As with so many aspects of aging, it’s easy to blame our poor sleep patterns on our bodies. I reality, there are plenty of simple things we can do to sleep better after 60. In this article, I’ll explain how what you eat in the hours before bed may be keeping you up at night.
As we get a little older, our bodies have trouble producing melatonin, the “sleep hormone,” which can impact our sleep. In addition, the everyday aches and pains that occur in life after 60 have a tendency to keep us awake at night.
At the same time, just because we are getting older doesn’t mean that we should accept our bad sleep lying down. There are still plenty of things that we can do to improve our sleep patterns, from getting more exercise to spending more time in the sun to improving our diet.
Here are a few simple changes that you can make to your diet to sleep better every night.
In many cultures, dinner is the largest meal of the day. This may be ok, if you love fish and vegetables. But, if you tend to reach for a burger and fries, in the hours before bed, you may be shooting yourself in the foot. The truth is that eating fatty foods before bed can disrupt your sleep. This is just one more reason to make dinner your healthiest meal of the day!
If you find that you are getting peckish before bed, author Tim Ferriss recommends having a small snack, such as celery with almond butter, nuts or plain yogurt. Just make sure that you don’t overdo it.
Everyone knows that it’s a bad idea to drink coffee right before bed. But, did you ever think about the other sources of caffeine that may be keeping you awake? For example, black tea can have as much caffeine as coffee, depending on the types of each that you are comparing.
Sodas, such as Coca Cola also have a ton of caffeine and sugar, making them horrible evening drinks. Even dark chocolate, which can be good for you in other contexts, can keep you up at night.
Talking with the women in our community, I know that many of us enjoy a glass of wine before bed. Many of us even justify our drinking by telling our selves that the resveratrol in red wine is good for our hearts. Well, that may be the case, but, the more you drink, the less your chances of having a restful night’s sleep.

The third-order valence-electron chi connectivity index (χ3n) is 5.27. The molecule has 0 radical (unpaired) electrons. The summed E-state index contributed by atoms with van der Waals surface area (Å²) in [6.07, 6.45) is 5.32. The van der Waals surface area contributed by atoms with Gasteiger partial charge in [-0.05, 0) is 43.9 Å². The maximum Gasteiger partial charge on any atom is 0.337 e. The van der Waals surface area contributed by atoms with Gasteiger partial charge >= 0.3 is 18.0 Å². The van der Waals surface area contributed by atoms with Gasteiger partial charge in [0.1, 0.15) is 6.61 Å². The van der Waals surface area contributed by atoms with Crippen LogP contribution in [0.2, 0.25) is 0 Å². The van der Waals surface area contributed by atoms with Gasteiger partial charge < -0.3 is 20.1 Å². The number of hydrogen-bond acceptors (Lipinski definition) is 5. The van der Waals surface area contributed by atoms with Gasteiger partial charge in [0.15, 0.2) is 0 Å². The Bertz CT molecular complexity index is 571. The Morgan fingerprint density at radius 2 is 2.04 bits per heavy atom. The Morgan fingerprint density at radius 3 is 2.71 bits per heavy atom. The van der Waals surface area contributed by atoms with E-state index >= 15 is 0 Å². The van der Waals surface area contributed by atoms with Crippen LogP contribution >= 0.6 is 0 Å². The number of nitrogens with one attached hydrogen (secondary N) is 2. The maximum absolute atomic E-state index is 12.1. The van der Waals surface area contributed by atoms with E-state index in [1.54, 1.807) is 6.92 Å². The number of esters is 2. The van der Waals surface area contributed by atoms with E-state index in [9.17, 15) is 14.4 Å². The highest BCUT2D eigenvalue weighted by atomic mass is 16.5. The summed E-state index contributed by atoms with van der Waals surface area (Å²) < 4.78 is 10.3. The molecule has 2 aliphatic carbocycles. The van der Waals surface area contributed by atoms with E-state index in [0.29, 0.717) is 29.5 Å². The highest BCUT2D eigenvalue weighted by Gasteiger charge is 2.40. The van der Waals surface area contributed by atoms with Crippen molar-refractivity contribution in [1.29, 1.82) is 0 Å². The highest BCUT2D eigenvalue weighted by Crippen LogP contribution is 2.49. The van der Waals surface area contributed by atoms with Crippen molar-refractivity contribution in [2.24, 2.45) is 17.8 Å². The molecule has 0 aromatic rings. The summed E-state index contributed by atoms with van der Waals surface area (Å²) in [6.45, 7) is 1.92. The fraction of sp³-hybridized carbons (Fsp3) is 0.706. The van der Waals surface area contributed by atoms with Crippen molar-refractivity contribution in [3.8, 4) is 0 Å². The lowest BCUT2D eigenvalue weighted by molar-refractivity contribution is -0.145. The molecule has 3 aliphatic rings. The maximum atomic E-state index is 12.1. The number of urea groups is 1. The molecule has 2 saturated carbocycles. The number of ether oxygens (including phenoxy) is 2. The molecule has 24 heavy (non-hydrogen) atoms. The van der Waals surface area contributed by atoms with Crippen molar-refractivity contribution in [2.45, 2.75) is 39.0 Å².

It feels like alcohol “knocks us out.” Unfortunately, in addition to the damage that drinking can do to our bodies and brains, alcohol can also prevent us experiencing the full benefits of sleep.
This is an especially important issue for older adults, because, as we age, our bodies do not process alcohol as efficiently. This means that our “limits” tend to be lower than they used to be.
Now, I’m not saying that you should avoid having a small glass of wine with dinner. We’re all adults here. But, at the same time, all of us should watch what we drink and make sure that our “occasional glass of wine” doesn’t become a 2 or 3 glass-a-night habit.
Also, if you do want to have a glass of wine, it may make more sense to have it earlier in the evening, rather than right before you go to bed. This will give your body more time to metabolize the alcohol before it starts to slow down for the night.
No matter how hard we try to stay in shape, small aches and pains are a part of life after 60. As a result, many of us feel like we need to self-medicate to feel good. It’s important to remember that just because something is a “medicine” doesn’t mean that it is good for you in every way. It may help to reduce some of your specific symptoms, while making others worse.
For example, did you know that many over-the-counter pain-killers, weight loss pills and other medicines are packed with caffeine?
Obviously nothing in this article should be considered medical advice, and you should talk with your doctor about all of your medications, even those that you buy yourself at the pharmacy. At the same time, we should all recognize that medicines are powerful and may have unpleasant side effects – even if we don’t notice them directly.
By this point, we all know that smoking is bad for us. Even if you are over 60, you can still reduce your chances of getting a smoking related illness if you quit. But, if you are a smoker, despite the risks, there is an additional reason not to smoke before bed – nicotine is a stimulant.
It may feel like you are relaxing when you step out onto your porch for one last smoke. But, in reality, you may be interfering with your sleep. This perpetuates a negative loop. Without the healing effects of sleep, you may become more stressed, which may make you more dependent on your cigarettes.
Protein is another confusing food from a sleep perspective. It may feel like a “good hearty meal” puts you in the mood to sleep. In reality, protein can be hard to digest. So, it may be worth eating a bit earlier to give your system time to digest your favorite steak.
There is no denying that our sleep patterns change as we get older. That said, we still have more control than we think. We can commit ourselves to staying healthy. We can get out into the natural light. As discussed in this article, we can also “first do no harm,” by eliminating foods that have a tendency to disrupt our sleep.
What foods do you avoid before bed? Have you found that your sleep patterns have changed as you have gotten older? What sleep tricks have worked for you? Please join the conversation.
Tags How to Sleep Better